Which brings me back to L. I don't know what to tell her, and doubt there is any comfort I, or anyone else, can offer. Grieving must evolve over time. It washes over us like waves on a shoreline, pushing, then receding, only to push us again. But finally the tide goes out, and we can walk on.
I never grieved for my grandfather right after he died. I was too busy trying to stay tough. I never took the time to mourn for him. But the old sonofabitch didn't let me off the hook so easily. His memory caught up to me out of the blue years later. Some memory of my grandfather passed through my mind and I stopped to examine it and remember that time. To remember him. And I cried. I cried for him. And I cried for me because I realized then that I missed him. I miss the question I used to dread:
Well Skipper, what do you know?
Well, I'd tell you Grandpa that I know I loved you and I still miss you, even today, nearly 22 years later.
The only thing I know to do for someone who grieves is to offer them an ear and support. Help them with small tasks, if they seem to monumental to accomplish in their despair. Let them lean on you, or yell at you or cry on your shoulder. And let them know they are cared for and loved, even if their mascara is running or there is snot hanging out their nose. And the ultimate help is if you can just share stories, or let them share stories, and let them discover a smile or laughter once again. Because when we can smile, when we can laugh, we can find hope for happiness again.
L was one of a core group of friends that helped me smile and laugh again when I was grieving the loss of my ex last year. She helped me see a future, even if I wasn't sure I was ready for it. I merely want to return the favor.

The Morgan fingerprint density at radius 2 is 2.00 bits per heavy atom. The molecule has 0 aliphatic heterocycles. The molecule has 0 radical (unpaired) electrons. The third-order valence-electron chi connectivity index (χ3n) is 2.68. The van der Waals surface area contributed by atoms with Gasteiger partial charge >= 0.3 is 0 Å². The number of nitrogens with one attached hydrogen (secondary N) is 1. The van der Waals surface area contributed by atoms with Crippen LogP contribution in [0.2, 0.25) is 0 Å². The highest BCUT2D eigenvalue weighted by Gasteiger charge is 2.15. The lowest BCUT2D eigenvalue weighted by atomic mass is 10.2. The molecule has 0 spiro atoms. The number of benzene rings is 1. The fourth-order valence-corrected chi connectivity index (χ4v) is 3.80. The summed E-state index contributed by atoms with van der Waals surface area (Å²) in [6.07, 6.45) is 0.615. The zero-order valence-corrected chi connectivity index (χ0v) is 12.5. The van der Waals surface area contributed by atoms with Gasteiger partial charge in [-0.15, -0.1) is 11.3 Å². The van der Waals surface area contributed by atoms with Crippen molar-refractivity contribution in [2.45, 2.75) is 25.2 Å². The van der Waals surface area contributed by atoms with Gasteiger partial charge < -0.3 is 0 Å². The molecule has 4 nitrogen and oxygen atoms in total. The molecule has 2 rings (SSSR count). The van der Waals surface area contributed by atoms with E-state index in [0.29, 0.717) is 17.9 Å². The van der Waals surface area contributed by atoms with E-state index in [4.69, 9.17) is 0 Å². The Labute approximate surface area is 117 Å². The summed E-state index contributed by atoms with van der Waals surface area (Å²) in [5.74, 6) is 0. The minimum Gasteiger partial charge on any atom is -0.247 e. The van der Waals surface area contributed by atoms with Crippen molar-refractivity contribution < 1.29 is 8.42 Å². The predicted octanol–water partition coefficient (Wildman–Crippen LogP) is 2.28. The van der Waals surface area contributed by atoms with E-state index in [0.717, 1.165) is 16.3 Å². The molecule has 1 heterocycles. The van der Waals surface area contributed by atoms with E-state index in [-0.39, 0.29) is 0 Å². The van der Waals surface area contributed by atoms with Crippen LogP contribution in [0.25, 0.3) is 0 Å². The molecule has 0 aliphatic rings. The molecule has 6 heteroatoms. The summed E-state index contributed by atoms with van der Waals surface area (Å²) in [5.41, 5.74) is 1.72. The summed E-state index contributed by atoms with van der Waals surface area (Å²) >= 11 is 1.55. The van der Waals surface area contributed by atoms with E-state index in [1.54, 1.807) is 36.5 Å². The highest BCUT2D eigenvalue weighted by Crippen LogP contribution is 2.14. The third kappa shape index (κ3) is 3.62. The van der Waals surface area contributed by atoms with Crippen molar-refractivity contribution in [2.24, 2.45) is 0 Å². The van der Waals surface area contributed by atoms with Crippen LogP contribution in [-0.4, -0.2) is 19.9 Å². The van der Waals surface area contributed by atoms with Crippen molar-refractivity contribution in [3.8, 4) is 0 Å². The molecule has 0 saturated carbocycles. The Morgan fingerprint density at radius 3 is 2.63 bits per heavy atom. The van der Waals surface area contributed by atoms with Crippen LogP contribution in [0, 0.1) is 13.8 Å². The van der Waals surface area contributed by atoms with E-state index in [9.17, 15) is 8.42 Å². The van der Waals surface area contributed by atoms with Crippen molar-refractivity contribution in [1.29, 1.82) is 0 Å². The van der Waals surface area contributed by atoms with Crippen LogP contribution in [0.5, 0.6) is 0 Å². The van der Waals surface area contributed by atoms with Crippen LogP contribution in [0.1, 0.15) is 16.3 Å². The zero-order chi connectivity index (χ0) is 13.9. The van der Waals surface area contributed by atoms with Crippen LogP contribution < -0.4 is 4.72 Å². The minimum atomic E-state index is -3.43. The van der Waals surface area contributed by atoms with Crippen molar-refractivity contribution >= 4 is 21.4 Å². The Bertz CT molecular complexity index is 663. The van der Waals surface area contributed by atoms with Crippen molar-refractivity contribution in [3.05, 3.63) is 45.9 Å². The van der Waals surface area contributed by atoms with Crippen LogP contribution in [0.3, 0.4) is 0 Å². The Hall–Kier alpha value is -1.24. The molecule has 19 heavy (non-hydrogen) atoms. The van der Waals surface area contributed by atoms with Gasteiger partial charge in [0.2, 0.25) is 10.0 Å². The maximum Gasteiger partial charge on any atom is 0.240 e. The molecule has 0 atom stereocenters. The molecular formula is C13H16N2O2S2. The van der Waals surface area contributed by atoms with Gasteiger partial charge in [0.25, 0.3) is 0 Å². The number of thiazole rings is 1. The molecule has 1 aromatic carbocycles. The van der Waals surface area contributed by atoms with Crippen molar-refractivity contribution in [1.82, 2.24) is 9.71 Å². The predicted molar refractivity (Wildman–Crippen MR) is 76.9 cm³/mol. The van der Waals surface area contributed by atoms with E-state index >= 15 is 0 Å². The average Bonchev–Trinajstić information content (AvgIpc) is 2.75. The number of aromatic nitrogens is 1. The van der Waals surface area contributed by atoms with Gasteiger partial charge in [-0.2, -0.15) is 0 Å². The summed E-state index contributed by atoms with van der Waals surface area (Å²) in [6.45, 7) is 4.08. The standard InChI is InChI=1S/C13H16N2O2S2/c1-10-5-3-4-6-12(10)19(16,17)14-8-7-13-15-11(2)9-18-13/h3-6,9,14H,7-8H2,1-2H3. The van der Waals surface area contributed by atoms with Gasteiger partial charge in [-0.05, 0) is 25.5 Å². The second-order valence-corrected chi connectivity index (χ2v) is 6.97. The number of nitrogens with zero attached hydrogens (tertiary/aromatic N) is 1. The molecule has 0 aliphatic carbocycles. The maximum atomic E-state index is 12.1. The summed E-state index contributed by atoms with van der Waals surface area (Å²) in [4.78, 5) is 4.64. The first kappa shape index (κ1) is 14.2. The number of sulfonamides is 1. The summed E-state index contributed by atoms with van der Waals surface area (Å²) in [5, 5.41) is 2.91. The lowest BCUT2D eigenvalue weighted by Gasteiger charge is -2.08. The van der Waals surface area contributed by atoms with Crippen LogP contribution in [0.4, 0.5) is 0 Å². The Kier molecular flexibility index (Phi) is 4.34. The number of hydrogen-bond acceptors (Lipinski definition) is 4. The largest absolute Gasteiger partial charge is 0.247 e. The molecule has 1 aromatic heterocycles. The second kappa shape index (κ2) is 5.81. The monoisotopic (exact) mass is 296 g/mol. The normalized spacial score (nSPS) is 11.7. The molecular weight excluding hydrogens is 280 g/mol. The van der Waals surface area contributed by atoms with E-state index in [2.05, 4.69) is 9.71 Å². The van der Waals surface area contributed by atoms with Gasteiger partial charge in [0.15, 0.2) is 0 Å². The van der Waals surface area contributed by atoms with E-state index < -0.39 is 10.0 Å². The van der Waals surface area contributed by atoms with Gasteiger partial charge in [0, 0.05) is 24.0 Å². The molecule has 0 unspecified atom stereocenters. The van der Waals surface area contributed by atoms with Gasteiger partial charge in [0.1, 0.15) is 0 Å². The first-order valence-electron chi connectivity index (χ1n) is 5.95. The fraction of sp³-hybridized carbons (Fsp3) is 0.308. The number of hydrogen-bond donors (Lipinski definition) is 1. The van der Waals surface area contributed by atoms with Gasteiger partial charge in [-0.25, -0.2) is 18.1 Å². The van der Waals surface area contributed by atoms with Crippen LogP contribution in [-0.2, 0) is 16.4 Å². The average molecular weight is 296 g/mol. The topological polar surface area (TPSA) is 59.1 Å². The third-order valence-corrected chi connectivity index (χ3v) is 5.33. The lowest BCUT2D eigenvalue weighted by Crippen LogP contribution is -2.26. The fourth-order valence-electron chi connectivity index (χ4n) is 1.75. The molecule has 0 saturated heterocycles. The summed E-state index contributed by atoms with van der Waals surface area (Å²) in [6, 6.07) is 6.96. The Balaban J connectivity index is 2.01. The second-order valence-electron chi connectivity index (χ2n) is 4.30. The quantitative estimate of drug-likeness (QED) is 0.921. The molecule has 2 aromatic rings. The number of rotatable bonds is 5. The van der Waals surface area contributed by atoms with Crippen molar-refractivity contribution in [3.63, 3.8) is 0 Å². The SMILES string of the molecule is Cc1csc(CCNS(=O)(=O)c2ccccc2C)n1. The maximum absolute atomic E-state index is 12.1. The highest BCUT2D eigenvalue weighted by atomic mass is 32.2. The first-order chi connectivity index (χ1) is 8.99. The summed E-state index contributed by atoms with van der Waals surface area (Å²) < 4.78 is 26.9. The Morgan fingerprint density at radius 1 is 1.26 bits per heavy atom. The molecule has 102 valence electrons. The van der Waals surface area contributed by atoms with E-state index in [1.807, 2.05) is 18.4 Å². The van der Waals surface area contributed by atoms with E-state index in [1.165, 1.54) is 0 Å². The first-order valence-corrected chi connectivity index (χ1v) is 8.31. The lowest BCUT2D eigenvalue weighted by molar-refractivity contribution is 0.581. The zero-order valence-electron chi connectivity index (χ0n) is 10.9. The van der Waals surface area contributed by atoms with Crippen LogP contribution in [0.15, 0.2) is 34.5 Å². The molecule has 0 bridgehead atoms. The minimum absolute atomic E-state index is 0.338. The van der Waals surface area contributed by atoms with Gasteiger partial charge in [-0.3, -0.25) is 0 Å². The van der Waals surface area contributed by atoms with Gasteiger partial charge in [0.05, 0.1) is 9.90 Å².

That's what friends do.
Wednesday, May 25, 2005
"You ever want something so bad you can practically taste it? Have you ever had a passion for fulfillment you couldn't contain? You ever want to be completely satisfied? It's taken me a while to get the nerve to share this story... now I feel like I can really let go of my inhibitions. Like I said, this was something I wanted bad. The need to be satisfied was overwhelming as I leaned over to see if it was still hard. I could feel the heat. It was a steamy moment I wouldn't soon forget. And then release. Bubbling over, so hot there was no holding back. Like a volcanic eruption, it splashed on my face taking me aback. Hot and dripping the pressure was released."
Need more? Check out the post titled It's Getting Hot in Here over at Lois' place.
You are in for an unexpected treat!
They did the work, but I am exhausted. I predict a nap in my future. I stayed up until about 3 a.m. tossing out garbage and trying to prepare for their arrival. I should have stayed up a few minutes longer and unloaded the dishwasher though, because dishes in their this morning were still in there this afternoon after they moving guys left. I mentioned to one of the guys that there were still dishes in the dishwasher, but he wasn't the one who packed the kitchen. Oh well. It's not like I don't have a few boxes left to pack. They left out the TV, stereo, bedding and bed. And the computer of course. Can't go a week, sitting here in an apartment-turned-warehouse without my computer. There are still bills to pay, and address changes to make (even though I don't know where I'm going yet).
The moving guys took a break at noon, so I did as well. As I was returning home, my cell phone rang. One of my best friend's was on the phone and he had dreadful news. A friend of ours, who has just moved out of Palm Springs to be closer to her boyfriend, had called another mutual friend to tell him that her boyfriend had died last night -- apparent heart attack. He was a man in his mid-40s, fit and vibrant. And now he is gone.